Purple flowers for Cee’s Photo Challenge — and they are invasive in this part of California

I’ve seen this plant with beautiful, spiky purple flowers growing around Monterey Bay for many years.  I took photos a few months ago when they were in full bloom.

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The flower photo above is from a shrub growing in the wild, near the Salinas river, where the river merges with the Pacific Ocean.  I spotted it while taking photographs for a post about my watershed.

I’ve always found these flowers attractive — and also photographed some in bloom at the entrance of Fisherman’s Wharf in Monterey.

Monterey Fishermans Wharf yellows and pink 1

I read on one of the blogs I follow that Cee’s Fun Photo Challenge theme this week was purple, and remembered these flowers.  I have wanted to take part for a while, and thought the flowers were perfect to post for the theme.

Not knowing the name, I did an image search and learned that they are called Pride of Maidera (Echium candicans).  It is a perennial shrub native to the island of Maidera in Portugal, much loved by bees and butterflies for its nectar.  It is drought tolerant, and a popular ornamental plant in coastal California.

Great to know!  Except… it is also an invasive plant species, and now being removed in San Francisco’s Golden Gate Park National Recreation Area so that the native habitat can be restored.  Sigh 🙁

And so… I’m also linking this post to Just Another Nature Enthusiast’s challenge — Earth-Friendly Chroniclers #9 — focused on invasive plants.

Here is another beautiful purple flower from a plant that I know is not native to California.  Right  now, it is growing all over our landscape, from fields, to the side of the roads and embankments.

Do you know what it is?

Wild Radish flowers purple

The flowers are from a wild radish.  Most wild radish have white flowers, but sometimes, they also have purple flowers.

From the CalFlora website:

Wild Radish California

I pulled out one of the plants and sure enough, I get that it is a wild radish… It is tiny, but the root smells like, and looks like a radish.  A miniature of the “daikon” types I see at Asian stores.

Wild Radish  roots

Wild Radish notes

Some more purple flowers for the theme… and I’m pretty certain these are not invasive here in my little part of the world.

My favorite purple flower shot thus far are the wisteria at the Pacific House Memory Garden, posted for the changing season photo challenge.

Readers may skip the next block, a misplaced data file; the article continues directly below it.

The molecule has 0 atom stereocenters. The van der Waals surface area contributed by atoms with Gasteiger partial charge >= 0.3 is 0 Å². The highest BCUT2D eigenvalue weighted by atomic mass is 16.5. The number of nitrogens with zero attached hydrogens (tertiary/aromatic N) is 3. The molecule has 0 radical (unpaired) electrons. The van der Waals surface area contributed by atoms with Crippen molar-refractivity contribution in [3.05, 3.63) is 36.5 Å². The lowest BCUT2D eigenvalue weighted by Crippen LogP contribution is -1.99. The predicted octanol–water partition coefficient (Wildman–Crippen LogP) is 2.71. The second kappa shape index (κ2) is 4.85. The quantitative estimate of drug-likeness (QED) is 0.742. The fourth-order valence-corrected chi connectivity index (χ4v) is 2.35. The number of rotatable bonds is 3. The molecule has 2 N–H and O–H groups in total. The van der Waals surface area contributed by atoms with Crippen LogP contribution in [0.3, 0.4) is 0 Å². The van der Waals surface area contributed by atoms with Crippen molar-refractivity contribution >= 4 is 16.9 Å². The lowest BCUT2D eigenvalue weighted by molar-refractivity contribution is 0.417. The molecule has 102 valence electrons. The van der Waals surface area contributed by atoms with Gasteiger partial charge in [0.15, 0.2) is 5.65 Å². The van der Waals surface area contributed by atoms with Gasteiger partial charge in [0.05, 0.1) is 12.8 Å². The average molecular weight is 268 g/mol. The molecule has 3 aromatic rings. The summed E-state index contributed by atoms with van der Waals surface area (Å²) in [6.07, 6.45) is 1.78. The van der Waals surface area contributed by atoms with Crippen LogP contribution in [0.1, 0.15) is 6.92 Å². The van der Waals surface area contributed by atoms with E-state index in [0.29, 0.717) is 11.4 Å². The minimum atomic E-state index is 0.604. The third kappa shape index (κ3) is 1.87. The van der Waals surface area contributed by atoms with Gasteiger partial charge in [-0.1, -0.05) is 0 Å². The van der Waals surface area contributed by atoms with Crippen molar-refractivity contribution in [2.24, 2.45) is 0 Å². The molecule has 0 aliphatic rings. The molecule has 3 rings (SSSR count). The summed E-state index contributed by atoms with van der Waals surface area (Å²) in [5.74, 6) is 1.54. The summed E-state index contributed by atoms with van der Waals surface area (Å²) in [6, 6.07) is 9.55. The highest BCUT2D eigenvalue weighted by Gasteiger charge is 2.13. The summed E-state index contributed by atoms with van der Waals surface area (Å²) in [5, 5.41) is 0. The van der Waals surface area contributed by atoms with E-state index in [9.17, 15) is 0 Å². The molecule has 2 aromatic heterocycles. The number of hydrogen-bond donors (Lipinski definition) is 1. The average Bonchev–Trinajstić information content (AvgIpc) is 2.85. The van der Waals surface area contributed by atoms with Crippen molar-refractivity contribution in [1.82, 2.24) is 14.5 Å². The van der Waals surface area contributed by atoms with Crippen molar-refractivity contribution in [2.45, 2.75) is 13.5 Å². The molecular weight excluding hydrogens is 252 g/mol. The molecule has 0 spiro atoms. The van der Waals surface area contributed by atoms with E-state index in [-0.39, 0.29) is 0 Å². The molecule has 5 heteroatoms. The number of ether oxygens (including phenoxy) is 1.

Memory Garden Wisteria

Click on the photo for more garden images, taken at the historic Monterey downtown area.

And lastly, a non-flower related (but these young girls are pretty as flowers!) photo of Baile Folklorico dance group members, performing for a community celebration on the occasion of Cesar Chavez Day.

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Click on the photo to see more dance photos, for the commemorative holiday that celebrates the legacy of civil rights and labor movement activist Cesar Chavez (promoting community service).

13 thoughts on “Purple flowers for Cee’s Photo Challenge — and they are invasive in this part of California

    • They are beautiful, Nicole, and once again, since I have admired them so many years, I thought they have always grown here.

      Yes, I think the reason I notice and remember them is precisely because they are so beautiful when they bloom 🙂 .

  1. Pride of Maidera is so pretty… Another pretty purple invasive is the Butterfly Bush. We have that on the hit list for removal from our yard next week when the weather is due to cool down again 😉

    Love your purple collection, Lola Jane.

    • Oh no, butterfly bush, too? I have not seen it naturalized out here and it was among the easy to grow plants I planted in my garden years ago with the white and purple varieties.

  2. Pride of Madeira…so that’s what they’re called! They certainly are all over the place. I’ve also taken photos of them in the past. Had no idea they were invasive (like the other plants you’ve mentioned!).

    Can you eat that radish???

    • I truly love those purple cone flowers, Jane — and never knew what they were called until this post. You are right, they are all over the place in this area. Now the blooms have faded away, but when they are in bloom, those flowers are just gorgeous… and big.

      The wild radish was teeny, teeny, teeny tiny, I’m not sure if one can eat it…same family of plant, but somehow we humans managed to make them giants like in the case of the “daikon” variety

        • I think you are right Jane, and at least the plants are not in the toxic category like the poison hemlock. I wonder how long it has been growing in the Golden Gate Park Recreation area — how it got to the point that they are removing the Pride of Maideras now.

Now that you are here, I would love to know what you think...comments are always appreciated.